Are Your Fees Too Low?
Many dentists I work with don’t want to talk about adjusting their fees. They’re afraid they’ll lose patients if they set their fees too high, so they opt to keep them exactly where they are.
While this might seem like a good way to keep your schedule full, trust me, it’s actually holding your practice back. If your fees stay the same from year to year, you likely don’t have the money to make necessary practice updates, whether that means investing in new technology or paying for team training. Skimping in these areas hurts the overall patient experience, and that makes patients more likely to leave your practice than a small $4 or $5 fee increase.
Remember that where you set your fees directly impacts your practice’s success. If they’re too low, you’ll struggle to make ends meet. I want your practice to thrive. Here’s how to tell if your fees might be too low and what you can do to get them where they should be.
You haven’t raised your fees in years. If this is the case in your practice, there’s a pretty good chance you’re undercharging, which could be costing your practice big. Let’s say you’re undercharging patients by about 7%. That doesn’t seem like a lot, right? Unfortunately it translates into thousands of dollars in lost revenue every year. And if you’re undercharging by as much as 50% (which many dentists are), your practice is taking a serious financial beating.
Now that I’ve got your attention, let’s talk about how to make fee adjustments. You have to base adjustments on logic; don’t let guilt or fear of losing patients keep you from raising fees when it’s time. Put a system in place to ensure you set up a fee structure that’s fair to both you and your patients. I recommend establishing a solid fee for each service and then adjusting the fee twice a year. Make the first fee increase 2% and the second 3% for an annual yearly increase of 5%. While this might not seem like a large increase, you’ll certainly notice the difference in your bottom line – without putting a large financial burden on your patients.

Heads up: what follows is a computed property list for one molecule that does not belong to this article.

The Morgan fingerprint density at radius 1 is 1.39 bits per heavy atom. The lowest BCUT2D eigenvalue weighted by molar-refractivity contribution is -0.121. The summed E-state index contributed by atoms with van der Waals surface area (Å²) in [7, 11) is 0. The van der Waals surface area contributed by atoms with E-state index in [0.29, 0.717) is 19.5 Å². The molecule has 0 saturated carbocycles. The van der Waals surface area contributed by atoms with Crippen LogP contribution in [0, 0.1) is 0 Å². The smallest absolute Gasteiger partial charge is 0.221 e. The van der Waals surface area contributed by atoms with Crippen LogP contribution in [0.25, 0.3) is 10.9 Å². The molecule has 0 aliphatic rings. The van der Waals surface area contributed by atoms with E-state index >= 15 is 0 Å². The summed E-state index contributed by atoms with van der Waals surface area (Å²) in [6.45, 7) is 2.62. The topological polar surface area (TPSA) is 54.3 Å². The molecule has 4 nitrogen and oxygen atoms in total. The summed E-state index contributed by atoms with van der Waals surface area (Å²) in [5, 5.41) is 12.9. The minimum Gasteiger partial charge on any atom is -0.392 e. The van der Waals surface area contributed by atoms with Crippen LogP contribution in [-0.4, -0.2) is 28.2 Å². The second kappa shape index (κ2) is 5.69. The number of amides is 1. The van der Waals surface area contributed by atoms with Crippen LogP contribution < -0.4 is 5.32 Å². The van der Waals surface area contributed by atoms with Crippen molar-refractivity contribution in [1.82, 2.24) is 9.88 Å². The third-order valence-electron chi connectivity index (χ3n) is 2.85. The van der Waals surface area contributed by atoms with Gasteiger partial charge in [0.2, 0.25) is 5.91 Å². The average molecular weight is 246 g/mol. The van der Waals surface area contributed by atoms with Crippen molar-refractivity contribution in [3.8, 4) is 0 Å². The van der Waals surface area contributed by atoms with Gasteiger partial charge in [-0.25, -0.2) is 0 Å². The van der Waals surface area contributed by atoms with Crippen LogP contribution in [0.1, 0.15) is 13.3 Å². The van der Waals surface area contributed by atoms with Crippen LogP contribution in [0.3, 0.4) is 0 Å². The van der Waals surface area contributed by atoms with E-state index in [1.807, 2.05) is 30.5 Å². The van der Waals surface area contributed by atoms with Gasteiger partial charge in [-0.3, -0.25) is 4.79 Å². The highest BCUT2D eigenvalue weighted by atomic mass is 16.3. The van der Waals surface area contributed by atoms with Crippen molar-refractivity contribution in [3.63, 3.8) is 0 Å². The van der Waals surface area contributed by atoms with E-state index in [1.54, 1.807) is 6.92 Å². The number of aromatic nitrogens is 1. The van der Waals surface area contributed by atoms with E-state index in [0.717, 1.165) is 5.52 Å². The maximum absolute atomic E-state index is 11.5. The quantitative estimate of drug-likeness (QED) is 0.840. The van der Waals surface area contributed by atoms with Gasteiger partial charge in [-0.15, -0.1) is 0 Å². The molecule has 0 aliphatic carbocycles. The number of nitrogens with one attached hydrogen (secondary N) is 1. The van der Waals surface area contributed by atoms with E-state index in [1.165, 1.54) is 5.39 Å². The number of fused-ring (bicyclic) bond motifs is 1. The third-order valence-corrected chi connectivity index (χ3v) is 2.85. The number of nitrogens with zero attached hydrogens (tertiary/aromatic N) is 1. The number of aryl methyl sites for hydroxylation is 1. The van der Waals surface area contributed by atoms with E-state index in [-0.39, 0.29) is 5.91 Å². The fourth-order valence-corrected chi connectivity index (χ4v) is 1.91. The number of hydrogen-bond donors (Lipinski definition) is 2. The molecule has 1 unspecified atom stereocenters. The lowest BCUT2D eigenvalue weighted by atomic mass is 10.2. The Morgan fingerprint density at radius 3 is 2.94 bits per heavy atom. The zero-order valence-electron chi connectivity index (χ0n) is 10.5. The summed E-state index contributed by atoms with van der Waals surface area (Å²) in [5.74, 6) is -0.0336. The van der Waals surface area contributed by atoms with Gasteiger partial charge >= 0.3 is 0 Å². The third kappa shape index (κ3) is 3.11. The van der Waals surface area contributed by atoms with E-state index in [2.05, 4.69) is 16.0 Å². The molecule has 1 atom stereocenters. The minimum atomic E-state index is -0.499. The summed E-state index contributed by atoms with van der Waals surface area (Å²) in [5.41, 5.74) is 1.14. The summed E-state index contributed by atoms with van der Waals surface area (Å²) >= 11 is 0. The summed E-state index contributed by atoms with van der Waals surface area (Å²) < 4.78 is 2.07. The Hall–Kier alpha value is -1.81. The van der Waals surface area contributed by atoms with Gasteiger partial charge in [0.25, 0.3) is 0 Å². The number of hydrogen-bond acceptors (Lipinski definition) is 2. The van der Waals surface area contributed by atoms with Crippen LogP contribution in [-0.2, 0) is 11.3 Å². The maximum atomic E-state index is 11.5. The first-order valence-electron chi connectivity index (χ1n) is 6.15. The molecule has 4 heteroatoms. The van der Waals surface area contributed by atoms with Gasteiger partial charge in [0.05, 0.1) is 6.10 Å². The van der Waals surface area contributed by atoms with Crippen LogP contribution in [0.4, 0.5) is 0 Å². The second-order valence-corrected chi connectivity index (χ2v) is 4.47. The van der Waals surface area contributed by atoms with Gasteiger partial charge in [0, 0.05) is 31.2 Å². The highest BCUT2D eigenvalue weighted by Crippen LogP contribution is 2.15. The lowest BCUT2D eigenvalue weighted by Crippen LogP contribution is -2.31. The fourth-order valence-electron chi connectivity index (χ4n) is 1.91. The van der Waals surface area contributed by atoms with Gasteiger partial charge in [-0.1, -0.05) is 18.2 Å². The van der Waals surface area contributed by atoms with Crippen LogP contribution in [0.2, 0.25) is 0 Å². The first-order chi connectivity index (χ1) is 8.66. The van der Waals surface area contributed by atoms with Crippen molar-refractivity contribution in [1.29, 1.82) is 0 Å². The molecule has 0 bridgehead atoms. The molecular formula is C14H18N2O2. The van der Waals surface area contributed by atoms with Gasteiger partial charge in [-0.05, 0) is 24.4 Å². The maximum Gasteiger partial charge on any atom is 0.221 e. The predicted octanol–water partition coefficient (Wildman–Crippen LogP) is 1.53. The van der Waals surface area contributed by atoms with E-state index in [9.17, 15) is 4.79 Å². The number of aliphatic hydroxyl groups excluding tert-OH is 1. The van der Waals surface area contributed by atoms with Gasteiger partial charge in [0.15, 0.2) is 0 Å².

Your fees are the lowest in your community. You might think this is a great way to attract new patients to your practice, but it really isn’t. The truth is, the fees you set send current and potential patients a message about your practice. So if your practice happens to offer the lowest fees in the area, it’s the perfect target for price shoppers – not patients who are looking for a dental home.
If you haven’t already, now is a great time to find out how your fees compare to other dentists in your town. You can often find this information online or through your local dental society. If you discover your fees are the lowest, it might be time to consider an adjustment.
You haven’t researched the demographics in your area. Before setting or adjusting your fees, it’s important to contact your local chamber of commerce to collect information about your area’s demographics and income level. Your fees should be in line with the community you serve as well as reflect the level of service your practice offers.